LA GRANDE — Eastern Oregon University spent November welcoming a new head coach to the Mountaineers women’s wrestling squad with the hiring of Carlene Sluberski.
Formerly at the University of Providence in Great Falls, Montana, where she led the Argos to a top-10 ranking and a third place conference finish last year, Sluberski brings experience and enthusiasm to the Mounties grappling squad.
“I am very excited to be at Eastern,” Sluberski said. “It’s been awesome. Obviously, coming in at this time is kind of crazy, and (I’m) just trying to keep my head above water. It’s not a bad thing at all, it’s just crazy. I am, I’m really excited to be at Eastern, it’s a good place and I think they do things the right way, and I’m excited to be a part of it.”
While taking the reins of a new team during the COVID-19 pandemic has been challenging, she said that she was excited to help grow both Eastern’s program and the women’s wrestling sport as a whole.
Sluberski had high praise for EOU athletics and for the athletes on her team.
“It’s not like a huge team, but there’s a lot of good character there, good people,” she said. “They’re focused, very driven. I think that, as a whole, the individuals have high standards for themselves and high expectations … it’s a good group.”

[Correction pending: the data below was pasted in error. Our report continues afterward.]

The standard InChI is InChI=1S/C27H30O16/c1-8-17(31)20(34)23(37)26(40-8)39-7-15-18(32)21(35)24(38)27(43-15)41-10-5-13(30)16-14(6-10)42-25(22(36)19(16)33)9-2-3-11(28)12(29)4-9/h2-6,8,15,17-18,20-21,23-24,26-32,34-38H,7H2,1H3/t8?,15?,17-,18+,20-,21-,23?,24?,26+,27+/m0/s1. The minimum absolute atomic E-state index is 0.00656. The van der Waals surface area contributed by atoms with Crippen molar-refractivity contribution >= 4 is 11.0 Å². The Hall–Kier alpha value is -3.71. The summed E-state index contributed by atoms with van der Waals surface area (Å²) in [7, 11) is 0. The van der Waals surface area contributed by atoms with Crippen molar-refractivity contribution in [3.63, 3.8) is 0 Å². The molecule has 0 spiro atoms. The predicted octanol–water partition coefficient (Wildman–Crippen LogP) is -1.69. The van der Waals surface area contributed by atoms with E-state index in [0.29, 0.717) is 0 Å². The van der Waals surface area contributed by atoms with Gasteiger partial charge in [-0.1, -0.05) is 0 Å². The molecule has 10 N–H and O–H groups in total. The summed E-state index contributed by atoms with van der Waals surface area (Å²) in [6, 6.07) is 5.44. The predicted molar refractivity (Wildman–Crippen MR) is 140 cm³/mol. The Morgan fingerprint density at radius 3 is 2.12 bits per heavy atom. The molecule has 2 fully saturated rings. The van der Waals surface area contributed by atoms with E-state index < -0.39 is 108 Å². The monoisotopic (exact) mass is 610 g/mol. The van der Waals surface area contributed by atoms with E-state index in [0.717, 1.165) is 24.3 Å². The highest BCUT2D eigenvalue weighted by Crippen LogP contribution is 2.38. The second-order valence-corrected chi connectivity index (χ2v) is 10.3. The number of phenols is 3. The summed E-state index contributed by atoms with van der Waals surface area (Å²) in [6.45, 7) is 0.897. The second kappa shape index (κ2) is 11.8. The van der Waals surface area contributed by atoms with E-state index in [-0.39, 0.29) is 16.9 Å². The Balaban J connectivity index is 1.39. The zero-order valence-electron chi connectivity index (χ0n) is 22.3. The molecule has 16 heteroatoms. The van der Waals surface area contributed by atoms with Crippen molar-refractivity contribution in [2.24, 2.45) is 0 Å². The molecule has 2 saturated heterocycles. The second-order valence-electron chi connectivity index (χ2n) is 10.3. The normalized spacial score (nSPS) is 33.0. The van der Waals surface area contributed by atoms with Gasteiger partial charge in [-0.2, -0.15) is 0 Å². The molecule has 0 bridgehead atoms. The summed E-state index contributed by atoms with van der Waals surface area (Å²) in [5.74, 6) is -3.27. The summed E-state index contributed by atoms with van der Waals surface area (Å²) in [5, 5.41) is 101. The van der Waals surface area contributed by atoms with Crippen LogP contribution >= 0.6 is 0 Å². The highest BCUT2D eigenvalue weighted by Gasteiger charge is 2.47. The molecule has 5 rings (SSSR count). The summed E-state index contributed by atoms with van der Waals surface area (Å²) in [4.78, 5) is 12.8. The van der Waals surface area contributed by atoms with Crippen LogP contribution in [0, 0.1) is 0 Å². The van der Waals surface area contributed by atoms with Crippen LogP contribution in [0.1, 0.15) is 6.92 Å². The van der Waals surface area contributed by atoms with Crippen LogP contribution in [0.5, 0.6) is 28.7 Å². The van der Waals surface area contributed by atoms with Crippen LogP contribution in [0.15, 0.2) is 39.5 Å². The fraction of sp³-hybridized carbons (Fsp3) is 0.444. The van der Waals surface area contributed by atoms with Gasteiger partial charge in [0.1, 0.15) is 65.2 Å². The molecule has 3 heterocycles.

Drive, focus and high personal standards are a facet of women’s wrestling, Sluberski said, adding that one of the reasons she loves the sport is the constant challenges it provides.
“You know, when you step out on the mat, it’s only you. You can’t hide anything. You can’t hide that you didn’t put the work in — it shows,” she said. “I think it kind of gives you a sense of personal responsibility for yourself and you figure out a way to get things done and how to do your best.”
A native of upstate New York, Sluberski got involved in women’s wrestling in elementary school. She credited her own coaches during her younger years with seeing the potential not only in her, but in women’s wrestling as a sport.
Women’s wrestling has rapidly expanded in the last decade as more and more schools expand their athletic programs to include women in the sport.
“I graduated high school in 2009, and I think there were about 10 colleges in the entire U.S. that offered women’s wrestling, and now there’s over 80, I believe,” Sluberski said.
More and more states have officially sanctioned and recognized women’s wrestling in that time as well. Sluberski said that, while only a handful had sanctioned the sport a decade ago, 23 to 25 states had done so since then.
While the pandemic is sure to keep Sluberski and her squad guessing as to when they can step back onto the mat, her hiring is sure to keep the spirit of women’s wrestling alive and well on Eastern’s campus.